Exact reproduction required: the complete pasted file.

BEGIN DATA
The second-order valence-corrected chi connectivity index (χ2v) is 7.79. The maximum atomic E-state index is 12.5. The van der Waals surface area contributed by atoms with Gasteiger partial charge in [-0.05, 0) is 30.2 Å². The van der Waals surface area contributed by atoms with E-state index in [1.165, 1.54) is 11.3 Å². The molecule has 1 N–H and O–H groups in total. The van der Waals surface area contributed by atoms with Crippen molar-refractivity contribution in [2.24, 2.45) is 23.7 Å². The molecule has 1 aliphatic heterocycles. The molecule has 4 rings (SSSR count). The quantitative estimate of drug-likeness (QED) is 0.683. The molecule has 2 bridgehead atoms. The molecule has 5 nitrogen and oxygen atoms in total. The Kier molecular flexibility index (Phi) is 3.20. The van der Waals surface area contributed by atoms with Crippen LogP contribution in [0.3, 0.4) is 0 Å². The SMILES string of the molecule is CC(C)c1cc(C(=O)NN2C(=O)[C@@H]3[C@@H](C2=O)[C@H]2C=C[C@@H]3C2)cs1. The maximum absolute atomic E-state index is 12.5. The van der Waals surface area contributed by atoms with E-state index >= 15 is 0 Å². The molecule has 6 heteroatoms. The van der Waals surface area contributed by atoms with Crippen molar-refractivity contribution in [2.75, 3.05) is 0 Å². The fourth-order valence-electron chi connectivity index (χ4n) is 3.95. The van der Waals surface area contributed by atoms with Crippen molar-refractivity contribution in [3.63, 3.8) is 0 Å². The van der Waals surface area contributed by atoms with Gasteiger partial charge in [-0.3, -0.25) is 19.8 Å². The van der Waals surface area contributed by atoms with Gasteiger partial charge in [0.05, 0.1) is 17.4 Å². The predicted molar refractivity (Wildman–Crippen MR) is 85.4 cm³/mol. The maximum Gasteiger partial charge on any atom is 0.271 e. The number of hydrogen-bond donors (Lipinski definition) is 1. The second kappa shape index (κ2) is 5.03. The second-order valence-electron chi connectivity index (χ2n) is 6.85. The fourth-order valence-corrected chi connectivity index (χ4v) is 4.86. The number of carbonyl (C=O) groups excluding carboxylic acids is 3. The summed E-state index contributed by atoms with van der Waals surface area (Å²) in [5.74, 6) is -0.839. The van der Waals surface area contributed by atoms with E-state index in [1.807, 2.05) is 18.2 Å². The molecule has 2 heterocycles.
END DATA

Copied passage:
The second-order valence-corrected chi connectivity index (χ2v) is 7.79. The maximum atomic E-state index is 12.5. The van der Waals surface area contributed by atoms with Gasteiger partial charge in [-0.05, 0) is 30.2 Å². The van der Waals surface area contributed by atoms with E-state index in [1.165, 1.54) is 11.3 Å². The molecule has 1 N–H and O–H groups in total. The van der Waals surface area contributed by atoms with Crippen molar-refractivity contribution in [2.24, 2.45) is 23.7 Å². The molecule has 1 aliphatic heterocycles. The molecule has 4 rings (SSSR count). The quantitative estimate of drug-likeness (QED) is 0.683. The molecule has 2 bridgehead atoms. The molecule has 5 nitrogen and oxygen atoms in total. The Kier molecular flexibility index (Phi) is 3.20. The van der Waals surface area contributed by atoms with Crippen LogP contribution in [0.3, 0.4) is 0 Å². The SMILES string of the molecule is CC(C)c1cc(C(=O)NN2C(=O)[C@@H]3[C@@H](C2=O)[C@H]2C=C[C@@H]3C2)cs1. The maximum absolute atomic E-state index is 12.5. The van der Waals surface area contributed by atoms with E-state index >= 15 is 0 Å². The molecule has 6 heteroatoms. The van der Waals surface area contributed by atoms with Crippen molar-refractivity contribution in [2.75, 3.05) is 0 Å². The fourth-order valence-electron chi connectivity index (χ4n) is 3.95. The van der Waals surface area contributed by atoms with Crippen molar-refractivity contribution in [3.63, 3.8) is 0 Å². The van der Waals surface area contributed by atoms with Gasteiger partial charge in [-0.3, -0.25) is 19.8 Å². The van der Waals surface area contributed by atoms with Gasteiger partial charge in [0.05, 0.1) is 17.4 Å². The predicted molar refractivity (Wildman–Crippen MR) is 85.4 cm³/mol. The maximum Gasteiger partial charge on any atom is 0.271 e. The number of hydrogen-bond donors (Lipinski definition) is 1. The second kappa shape index (κ2) is 5.03. The second-order valence-electron chi connectivity index (χ2n) is 6.85. The fourth-order valence-corrected chi connectivity index (χ4v) is 4.86. The number of carbonyl (C=O) groups excluding carboxylic acids is 3. The summed E-state index contributed by atoms with van der Waals surface area (Å²) in [5.74, 6) is -0.839. The van der Waals surface area contributed by atoms with E-state index in [1.807, 2.05) is 18.2 Å². The molecule has 2 heterocycles.